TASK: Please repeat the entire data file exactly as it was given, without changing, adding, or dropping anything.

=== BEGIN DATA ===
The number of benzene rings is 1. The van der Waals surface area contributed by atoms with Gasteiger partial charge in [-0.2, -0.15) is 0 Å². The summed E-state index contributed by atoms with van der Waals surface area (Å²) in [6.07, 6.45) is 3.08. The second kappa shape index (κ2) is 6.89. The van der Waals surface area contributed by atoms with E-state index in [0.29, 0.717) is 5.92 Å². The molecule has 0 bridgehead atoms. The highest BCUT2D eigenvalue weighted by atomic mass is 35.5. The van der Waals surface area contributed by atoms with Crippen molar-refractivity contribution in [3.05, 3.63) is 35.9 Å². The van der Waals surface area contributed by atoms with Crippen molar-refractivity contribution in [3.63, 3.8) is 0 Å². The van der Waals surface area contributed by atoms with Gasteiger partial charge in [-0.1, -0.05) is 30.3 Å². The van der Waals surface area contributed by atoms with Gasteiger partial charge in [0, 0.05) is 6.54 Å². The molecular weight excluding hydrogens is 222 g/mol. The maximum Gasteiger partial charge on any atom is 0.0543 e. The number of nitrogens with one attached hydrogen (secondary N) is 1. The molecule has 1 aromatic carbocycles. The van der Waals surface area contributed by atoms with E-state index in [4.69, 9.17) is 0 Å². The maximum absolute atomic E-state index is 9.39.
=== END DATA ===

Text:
The number of benzene rings is 1. The van der Waals surface area contributed by atoms with Gasteiger partial charge in [-0.2, -0.15) is 0 Å². The summed E-state index contributed by atoms with van der Waals surface area (Å²) in [6.07, 6.45) is 3.08. The second kappa shape index (κ2) is 6.89. The van der Waals surface area contributed by atoms with E-state index in [0.29, 0.717) is 5.92 Å². The molecule has 0 bridgehead atoms. The highest BCUT2D eigenvalue weighted by atomic mass is 35.5. The van der Waals surface area contributed by atoms with Crippen molar-refractivity contribution in [3.05, 3.63) is 35.9 Å². The van der Waals surface area contributed by atoms with Crippen molar-refractivity contribution in [3.63, 3.8) is 0 Å². The van der Waals surface area contributed by atoms with Gasteiger partial charge in [-0.1, -0.05) is 30.3 Å². The van der Waals surface area contributed by atoms with Gasteiger partial charge in [0, 0.05) is 6.54 Å². The molecular weight excluding hydrogens is 222 g/mol. The maximum Gasteiger partial charge on any atom is 0.0543 e. The number of nitrogens with one attached hydrogen (secondary N) is 1. The molecule has 1 aromatic carbocycles. The van der Waals surface area contributed by atoms with E-state index in [4.69, 9.17) is 0 Å². The maximum absolute atomic E-state index is 9.39.